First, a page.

Ironically, in a business that rarely allows women to play superheroes, recent events have created some new ones who will never be forgotten. Thank you, Ashley Judd, Rose McGowan and all you other stand-up, kick-ass females who have been willing to risk everything for the rest of us. We must absolutely honor your courage by never going back to the darkness and silence of business as usual. Because of you, we are not asking anymore. We are demanding our right to live and work in the entertainment industry, unencumbered by the sexual abuse of men. We are doing so because we believe that a young woman who climbs into her battered Honda Civic and says goodbye to everything she has ever known and loved should be able to pursue her dream of becoming an actress without having to watch Harvey Weinstein take a shower. We believe every female in our business has a right to show up for work with a rock-solid guarantee that she will not have to bounce a dime off her butt, shoot a raccoon, draw a sketch of her private parts or have a male appendage shoved down her throat because the man on the other end cannot earn this favor the old-fashioned way.
“All the Other Harveys” by Molly Ringwald in The New Yorker
While my own Harvey story may be different, I have had plenty of Harveys of my own over the years, enough to feel a sickening shock of recognition. When I was thirteen, a fifty-year-old crew member told me that he would teach me to dance, and then proceeded to push against me with an erection. When I was fourteen, a married film director stuck his tongue in my mouth on set. At a time when I was trying to figure out what it meant to become a sexually viable young woman, at every turn some older guy tried to help speed up the process. And all this went on despite my having very protective parents who did their best to shield me. I shudder to think of what would have happened had I not had them.
“Lupita Nyong’o: Speaking Out About Harvey Weinstein” – New York Times
“I began to massage [Harvey’s] back to buy myself time to figure out how to extricate myself from this undesirable situation. Before long he said he wanted to take off his pants,” she continued. “I told him not to do that and informed him that it would make me extremely uncomfortable. He got up anyway to do so and I headed for the door, saying that I was not at all comfortable with that.”
“I Had to Defend Myself: The Night Harvey Weinstein Jumped On Me” by Lea Seydoux in The Guardian
The first time a director made an inappropriate comment to me, I was in my mid-20s. He was a director I really liked and respected. We were alone and he said to me: “I wish I could have sex with you, I wish I could fuck you.”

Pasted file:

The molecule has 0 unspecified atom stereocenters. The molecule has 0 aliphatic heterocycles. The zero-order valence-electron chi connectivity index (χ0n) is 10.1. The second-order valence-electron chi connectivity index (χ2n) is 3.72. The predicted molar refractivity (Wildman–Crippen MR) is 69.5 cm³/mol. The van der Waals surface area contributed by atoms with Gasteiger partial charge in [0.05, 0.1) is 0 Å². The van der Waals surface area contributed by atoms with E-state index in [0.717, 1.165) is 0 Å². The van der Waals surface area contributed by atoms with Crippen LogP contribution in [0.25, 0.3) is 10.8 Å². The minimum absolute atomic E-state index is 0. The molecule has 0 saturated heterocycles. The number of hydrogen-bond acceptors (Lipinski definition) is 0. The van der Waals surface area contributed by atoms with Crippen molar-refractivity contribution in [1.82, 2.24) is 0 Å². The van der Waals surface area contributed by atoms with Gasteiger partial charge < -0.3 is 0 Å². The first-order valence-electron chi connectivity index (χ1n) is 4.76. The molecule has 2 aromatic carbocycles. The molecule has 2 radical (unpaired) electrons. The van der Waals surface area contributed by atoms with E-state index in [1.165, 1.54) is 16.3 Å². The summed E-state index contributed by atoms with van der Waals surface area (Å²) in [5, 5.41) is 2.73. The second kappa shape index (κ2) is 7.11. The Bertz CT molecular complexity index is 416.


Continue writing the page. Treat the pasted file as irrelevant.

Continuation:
He said it in a way that was half joking and half serious. I was very angry. I was trying to do my job and he made me very uncomfortable. He has slept with all of the actresses he filmed.
Another director I worked with would film very long sex scenes that lasted days. He kept watching us, replaying the scenes over and over again in a kind of stupor. It was very gross.
Yet another director tried to kiss me. Like Weinstein, I had to physically push him away, too. He acted like a crazy man, deranged by the fact that I didn’t want to have sex with him.
“Harvey Weinstein and I at The Hotel Du Cap” by Zoe Brock for Medium
The water taxis weren’t running and I was stranded on the shore, but Harvey kept the penthouse suite at the Majestic Hotel for ‘emergencies’ and we headed there. While he went to the front desk to tell them I would be staying Rick took the opportunity to apologize to me.
“I’m so sorry,” he said. “I want you to know that of all the girls he does this to you are the one I really felt bad about. You deserve better.”
This comment made me nauseous. It was an admission of his sycophantic enabling. I could see the guy felt truly remorseful. He was near tears. But I could also tell that he had no idea how messed up this ‘apology’ was. How many girls were there? Did this shit happen every day
Lena Headey on Twitter:
Claire Forlani on Twitter: “I ducked, dived and ultimately got out of there without getting slobbered over, well just a bit. Yes, massage was suggested.”
Cara Delevigne on Instagram:
Reese Witherspoon at Elle’s Women in Hollywood event: “[I feel] true disgust at the director who assaulted me when I was 16 years old and anger at the agents and the producers who made me feel that silence was a condition of my employment. And I wish I could tell you that was an isolated incident in my career, but sadly it wasn’t. I’ve had multiple experiences of harassment and sexual assault and I don’t speak about them very often.”
There are so many more, and it keeps getting worse. According to THR, female crewmembers are regularly harassed as well, but they don’t yet feel they have the power to speakup, “Of the more than two dozen crafts women surveyed by THR, virtually all reported verbal and/or sexual harassment in the workplace. More than half said they have been harassed by a director. Nearly half said they were harassed by an actor. And most also described widespread harassment by department heads and/or fellow crewmembers. But almost all of them declined to be named, since, several said, the system doesn’t support that.”
And of course male actors are not immune to this. Terry Crews and James Van Der Beek were both assaulted as adults. With Terry, it happened just last year. Corey Feldman has long maintained he was sexually abused as a child actor, and those accusations of similar incidents of child abuse against Bryan Singer still linger.
On the bright side, Harvey has now lost his job, his company, his wife, his coveted Academy and BAFTA memberships and is now under investigation for rape by at least three different legal entities (NYPD, LAPD, the London police) and could still be charged in the state of Utah. So, there’s that.